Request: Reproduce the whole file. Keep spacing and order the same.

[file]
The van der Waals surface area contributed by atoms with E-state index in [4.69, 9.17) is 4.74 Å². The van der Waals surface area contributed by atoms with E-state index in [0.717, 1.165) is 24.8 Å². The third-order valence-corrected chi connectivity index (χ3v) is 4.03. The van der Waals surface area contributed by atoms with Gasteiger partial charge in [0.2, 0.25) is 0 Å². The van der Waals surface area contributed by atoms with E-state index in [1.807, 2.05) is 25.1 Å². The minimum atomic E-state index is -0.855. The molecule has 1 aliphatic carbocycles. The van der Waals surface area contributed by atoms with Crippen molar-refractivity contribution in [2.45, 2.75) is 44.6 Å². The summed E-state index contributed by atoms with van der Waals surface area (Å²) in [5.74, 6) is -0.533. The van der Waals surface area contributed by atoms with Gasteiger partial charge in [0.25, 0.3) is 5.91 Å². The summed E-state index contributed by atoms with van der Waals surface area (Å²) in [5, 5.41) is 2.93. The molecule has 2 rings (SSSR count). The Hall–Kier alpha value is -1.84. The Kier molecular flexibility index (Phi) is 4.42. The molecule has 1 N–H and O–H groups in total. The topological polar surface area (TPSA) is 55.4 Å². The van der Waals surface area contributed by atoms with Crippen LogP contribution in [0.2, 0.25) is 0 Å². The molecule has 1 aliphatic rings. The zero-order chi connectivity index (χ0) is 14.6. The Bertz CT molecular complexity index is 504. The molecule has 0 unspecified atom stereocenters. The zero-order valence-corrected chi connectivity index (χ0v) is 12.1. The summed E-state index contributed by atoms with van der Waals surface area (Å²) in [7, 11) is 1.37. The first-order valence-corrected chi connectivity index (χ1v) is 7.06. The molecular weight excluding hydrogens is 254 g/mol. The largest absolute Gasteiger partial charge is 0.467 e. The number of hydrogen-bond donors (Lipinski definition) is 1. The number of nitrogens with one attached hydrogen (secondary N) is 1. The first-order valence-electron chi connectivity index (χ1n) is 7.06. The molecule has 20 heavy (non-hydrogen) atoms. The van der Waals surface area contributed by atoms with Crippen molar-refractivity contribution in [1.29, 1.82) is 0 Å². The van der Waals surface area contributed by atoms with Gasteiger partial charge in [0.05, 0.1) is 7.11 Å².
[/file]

The van der Waals surface area contributed by atoms with E-state index in [4.69, 9.17) is 4.74 Å². The van der Waals surface area contributed by atoms with E-state index in [0.717, 1.165) is 24.8 Å². The third-order valence-corrected chi connectivity index (χ3v) is 4.03. The van der Waals surface area contributed by atoms with Gasteiger partial charge in [0.2, 0.25) is 0 Å². The van der Waals surface area contributed by atoms with E-state index in [1.807, 2.05) is 25.1 Å². The minimum atomic E-state index is -0.855. The molecule has 1 aliphatic carbocycles. The van der Waals surface area contributed by atoms with Crippen molar-refractivity contribution in [2.45, 2.75) is 44.6 Å². The summed E-state index contributed by atoms with van der Waals surface area (Å²) in [5.74, 6) is -0.533. The van der Waals surface area contributed by atoms with Gasteiger partial charge in [0.25, 0.3) is 5.91 Å². The summed E-state index contributed by atoms with van der Waals surface area (Å²) in [5, 5.41) is 2.93. The molecule has 2 rings (SSSR count). The Hall–Kier alpha value is -1.84. The Kier molecular flexibility index (Phi) is 4.42. The molecule has 1 N–H and O–H groups in total. The topological polar surface area (TPSA) is 55.4 Å². The van der Waals surface area contributed by atoms with Crippen LogP contribution in [0.2, 0.25) is 0 Å². The molecule has 1 aliphatic rings. The zero-order chi connectivity index (χ0) is 14.6. The Bertz CT molecular complexity index is 504. The molecule has 0 unspecified atom stereocenters. The zero-order valence-corrected chi connectivity index (χ0v) is 12.1. The summed E-state index contributed by atoms with van der Waals surface area (Å²) in [7, 11) is 1.37. The first-order valence-corrected chi connectivity index (χ1v) is 7.06. The molecular weight excluding hydrogens is 254 g/mol. The largest absolute Gasteiger partial charge is 0.467 e. The number of hydrogen-bond donors (Lipinski definition) is 1. The number of nitrogens with one attached hydrogen (secondary N) is 1. The first-order valence-electron chi connectivity index (χ1n) is 7.06. The molecule has 20 heavy (non-hydrogen) atoms. The van der Waals surface area contributed by atoms with Crippen molar-refractivity contribution in [1.29, 1.82) is 0 Å². The van der Waals surface area contributed by atoms with Gasteiger partial charge in [0.05, 0.1) is 7.11 Å².